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Gregg Porter's Music Reviews

 

June 2006

 

New Releases

 

Herb Ohta, Jr. and Daniel Ho - “Step 2: `Ukuleles in Paradise 2” ( Daniel Ho Creations)

Following on the heels of last year’s collaboration - which was one of my favorite Hawaiian albums of 2005 - this duo continues with a successful formula of crisp `ukulele performances. As before, each musician is panned to one stereo side, giving you the opportunity to hear the differences in their techniques, as well as their KoAloha instruments (Ohta plays a four-string, and Ho uses their newer six-string model), while still enjoying how they blend.

While album #1 featured all Island classics, this disc mixes in a few originals, such as Ohta’s “Ka`anapali Sunset” (from a 1999 TV commercial in Japan), Ho’s 1986 student work “Pineapple Mango” (later used for “Emme’s Island Moments” and by Nā Leo, as the melody for “Hawaiian Love”), and newer compositions. One of the highlights of the album comes when Ohta’s famous dad, `ukulele master Ohta-San, joins them for a new three-uke arrangement of his ‘70s hit, “A Song for Anna.”

Ohta and Ho are issuing an `ukulele instruction book this summer and are hoping to tour through this area in mid-September; I’m hoping this CD is just the next offering in a long and prolific partnership.

Various Artists - “ Hawai`i, Legendary Musicians of Hawai`i ” (M&H Hawai`i)

First, let me get my disappointment out of the way. I have long had a personal, music-geek fondness for liner notes. I want to know who plays what on every recording, when and where a session was committed to tape, who rode the levels, produced the track, took the photos, their zodiac signs and favorite foods . . . okay, maybe not that much detail.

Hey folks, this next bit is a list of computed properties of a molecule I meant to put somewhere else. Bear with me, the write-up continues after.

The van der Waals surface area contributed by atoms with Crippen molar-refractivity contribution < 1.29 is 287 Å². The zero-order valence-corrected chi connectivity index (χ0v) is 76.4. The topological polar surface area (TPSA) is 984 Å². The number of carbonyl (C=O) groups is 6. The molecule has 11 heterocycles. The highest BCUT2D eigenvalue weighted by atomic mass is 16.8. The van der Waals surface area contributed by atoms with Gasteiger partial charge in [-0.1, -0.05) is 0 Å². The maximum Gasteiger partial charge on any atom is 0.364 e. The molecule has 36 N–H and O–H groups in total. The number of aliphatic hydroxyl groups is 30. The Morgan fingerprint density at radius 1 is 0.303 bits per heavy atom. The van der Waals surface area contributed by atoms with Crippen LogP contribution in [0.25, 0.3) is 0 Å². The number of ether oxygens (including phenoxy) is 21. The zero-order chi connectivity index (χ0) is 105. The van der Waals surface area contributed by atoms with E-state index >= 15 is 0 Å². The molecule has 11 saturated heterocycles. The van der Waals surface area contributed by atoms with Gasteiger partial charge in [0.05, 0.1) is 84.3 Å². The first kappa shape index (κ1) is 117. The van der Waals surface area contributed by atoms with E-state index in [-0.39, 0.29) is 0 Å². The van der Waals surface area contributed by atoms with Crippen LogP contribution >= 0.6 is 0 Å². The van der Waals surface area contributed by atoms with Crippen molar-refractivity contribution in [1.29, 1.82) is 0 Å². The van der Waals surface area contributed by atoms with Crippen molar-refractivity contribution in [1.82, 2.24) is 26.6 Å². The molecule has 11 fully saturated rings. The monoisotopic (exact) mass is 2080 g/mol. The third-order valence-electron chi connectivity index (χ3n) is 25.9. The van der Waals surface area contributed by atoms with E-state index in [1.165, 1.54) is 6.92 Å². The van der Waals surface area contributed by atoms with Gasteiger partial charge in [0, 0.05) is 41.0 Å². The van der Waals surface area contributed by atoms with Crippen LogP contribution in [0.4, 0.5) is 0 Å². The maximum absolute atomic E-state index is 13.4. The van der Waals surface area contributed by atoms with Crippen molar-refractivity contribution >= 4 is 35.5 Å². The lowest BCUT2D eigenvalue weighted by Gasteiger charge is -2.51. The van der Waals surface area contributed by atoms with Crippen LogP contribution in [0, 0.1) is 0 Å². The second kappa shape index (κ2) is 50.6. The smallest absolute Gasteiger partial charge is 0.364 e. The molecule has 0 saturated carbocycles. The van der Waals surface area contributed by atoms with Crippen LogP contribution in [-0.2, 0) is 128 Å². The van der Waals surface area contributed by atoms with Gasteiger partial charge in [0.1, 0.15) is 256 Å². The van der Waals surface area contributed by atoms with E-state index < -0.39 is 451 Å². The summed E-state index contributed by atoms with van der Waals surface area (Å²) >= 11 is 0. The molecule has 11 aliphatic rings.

It is one thing to leave a lot of information off a budget reissue or a release by unknown session players (though it would be nice for helping them to become known), but it is practically inexcusable in the case of an album full of such great performers as the ones featured here. We do know who performs on each song, yet we do not have any clues as to which of these tracks are new (if any) or of the circumstances behind what have to be some classic sessions included here.

And make no mistake, there are some magnificent performances - Nina Keali`iwahamana supported by Ohta-San and Lyle Ritz, recordings teaming musicians like Jerry Byrd and Byron Yasui, Sonny Lim and Kunia Galdeiro, Buddy Fo with Bruce Hamada and Noel Okimoto, and tracks featuring Herb Ohta, Jr., Gary Aiko, Pierre Grill, Mary Ann Lim, Mahi Beamer, Charlie Recaido, and many others.

The songs are also a fantastic collection of Island standards: “ Akaka Falls,” Kipahulu,” “Noho Paipai,” “Manuela Boy,” “On a Coconut Island,” “Ke Kali Nei Au,” and eleven others, all evoking a Hawai`i of long ago. I just wish I knew more about how “long ago” these talented folks worked together.

Various Artists - “Legends of the Hawaiian Steel Guitar: Past, Present and Future” (HanaOla/Cord International)

There is no question that the Cord International folks (primarily Michael and Maryann Cord) understand the art of the compilation, particularly with historical reissues. Recent years have seen their marvelous “Legends of the `Ukulele” and “Territorial Airwaves” collections, and the anthology of living legend Linda Dela Cruz.

Working with internet radio host Aloha Joe (who has developed the series “A Place Called Hawai`i” with the label), this volume celebrates steel guitar recordings from twenty great players. Stars of the past, such as Sol Ho`opi`i, Tau Moe and Jerry Byrd shine alongside present-day practitioners like Bob Brozman, Ken Emerson, Bobby Ingano and Greg Sardinha.

What truly makes this set special are the details you learn about each player - especially some of the folks who should not be forgotten, such as Billy Hew Len, who played on recordings with Genoa Keawe, Jesse Kalima, Myrtle K. Hilo and others - despite having lost his left hand in an accident (he wore a leather glove with a steel bar attached).

Another bonus to the set are the marvelous photos of steel guitars of all styles and designs, ranging from the 1920s to the 1960s; standard-looking instruments, frypan-styles, rectangular marvels, and even a 24-string triple-necked Fender.

Fans of the steel guitar will have to own this disc, and it will also be welcomed by all who feel that this instrument is the “sound of Hawai`i.”

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